Having identified this region, Hsiao and colleagues confirmed their findings from the high-throughput behavioural test using a similar but more-complex maze assay designed to test spatial working memory. In this assay, which used fewer animals, mice had to remember which arm of a maze they had visited on a first visit, and choose to visit the other arm to get a reward on a second visit (Fig. 1). Again, Smart1CAST and Smart1B6 animals performed better or worse, respectively, than the group as a whole.
Next, Hsiao et al. examined gene-expression patterns across several brain regions in these two mouse strains. The most significant differences between the two were in the mediodorsal thalamus, in expression of a gene called Gpr12 that is located in Smart1. This brain region is strongly connected to the prefrontal cortex, which is involved in higher-level cognitive functions such as working memory. The authors found that reducing expression of Gpr12 led to poorer task performance in Smart1CAST mice, whereas overexpressing the gene improved the performance of Smart1B6 animals.
Gpr12 encodes a protein belonging to a family known as orphan receptors, in which no ligand molecule that binds to and activates each receptor has been identified. Gpr12 probably enhances the activity of mediodorsal thalamus neurons once they are engaged by external inputs (such as those from the prefrontal cortex). Indeed, Hsiao et al. found that patterns of neuronal activity in the mediodorsal thalamus became much more in-sync with those in the prefrontal cortex during those parts of the maze test when animals were presumably remembering where they had been on the previous maze run.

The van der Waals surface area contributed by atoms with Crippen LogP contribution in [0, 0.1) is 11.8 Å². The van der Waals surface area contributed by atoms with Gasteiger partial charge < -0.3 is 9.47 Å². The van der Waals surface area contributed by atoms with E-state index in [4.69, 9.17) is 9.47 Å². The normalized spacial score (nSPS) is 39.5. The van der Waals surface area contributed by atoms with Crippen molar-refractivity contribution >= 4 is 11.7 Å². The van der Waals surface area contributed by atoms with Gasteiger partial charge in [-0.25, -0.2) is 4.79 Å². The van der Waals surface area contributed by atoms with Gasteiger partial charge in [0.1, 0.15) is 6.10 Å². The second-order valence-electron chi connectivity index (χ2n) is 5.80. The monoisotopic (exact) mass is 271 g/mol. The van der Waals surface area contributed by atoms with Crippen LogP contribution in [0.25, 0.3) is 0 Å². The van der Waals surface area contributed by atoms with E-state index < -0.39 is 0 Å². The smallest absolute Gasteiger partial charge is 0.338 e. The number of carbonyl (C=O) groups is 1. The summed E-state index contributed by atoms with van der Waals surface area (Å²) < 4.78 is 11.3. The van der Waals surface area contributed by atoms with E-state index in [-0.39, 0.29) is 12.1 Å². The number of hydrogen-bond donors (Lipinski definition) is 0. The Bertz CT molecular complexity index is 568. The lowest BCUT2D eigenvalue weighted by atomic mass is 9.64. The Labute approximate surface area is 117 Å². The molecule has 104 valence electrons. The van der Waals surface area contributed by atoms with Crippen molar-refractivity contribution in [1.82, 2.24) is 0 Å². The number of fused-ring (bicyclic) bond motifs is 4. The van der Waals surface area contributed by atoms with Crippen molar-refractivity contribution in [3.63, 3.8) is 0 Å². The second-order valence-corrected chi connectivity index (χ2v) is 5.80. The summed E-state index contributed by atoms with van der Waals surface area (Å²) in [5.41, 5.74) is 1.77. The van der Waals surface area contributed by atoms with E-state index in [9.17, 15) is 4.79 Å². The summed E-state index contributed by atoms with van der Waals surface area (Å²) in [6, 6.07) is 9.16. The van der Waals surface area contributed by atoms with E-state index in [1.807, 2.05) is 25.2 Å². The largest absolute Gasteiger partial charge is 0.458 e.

Hsiao and colleagues’ work provides key evidence to reinforce the conclusions of the 2017 papers1–3. Their findings also indicate that coordinated thalamocortical activity patterns depend on the version of Smart1 present: the more Gpr12 is expressed from this region, the more thalamocortical coordination occurs and the better the performance of spatial working memory.
The discovery of this role for Gpr12 could lead to the development of pharmacological agents that boost working-memory performance. However, it would be important to first determine the types of cortical activity pattern that are enhanced by thalamic Gpr12. For example, in tasks in which animals have to withhold actions while remembering a task-relevant piece of information2,7,8, would we see the same type of effect?
It is also intriguing to speculate on what other types of cognitive function could be linked to genetic underpinnings using a QTL approach. The mediodorsal thalamus is known to be involved in switching between tasks9,10; could one find a simple and scalable behavioural test that could be used to assess this process and probe its genetic underpinnings?
Finally, to return to the comparison between natural and artificial systems, is the lack of a thalamus-like architecture in most artificial models of intelligence a missed opportunity? On the one hand, artificial recurrent neural networks require no such structure to maintain memory patterns or switch them across tasks. On the other, perhaps incorporating this biological inspiration into artificial-intelligence systems would enable us to expand their computational capabilities, power efficiency or both. It is exciting to think about the many possibilities ahead as we continue to draw biological inspiration from innovative work such as that of Hsiao and colleagues.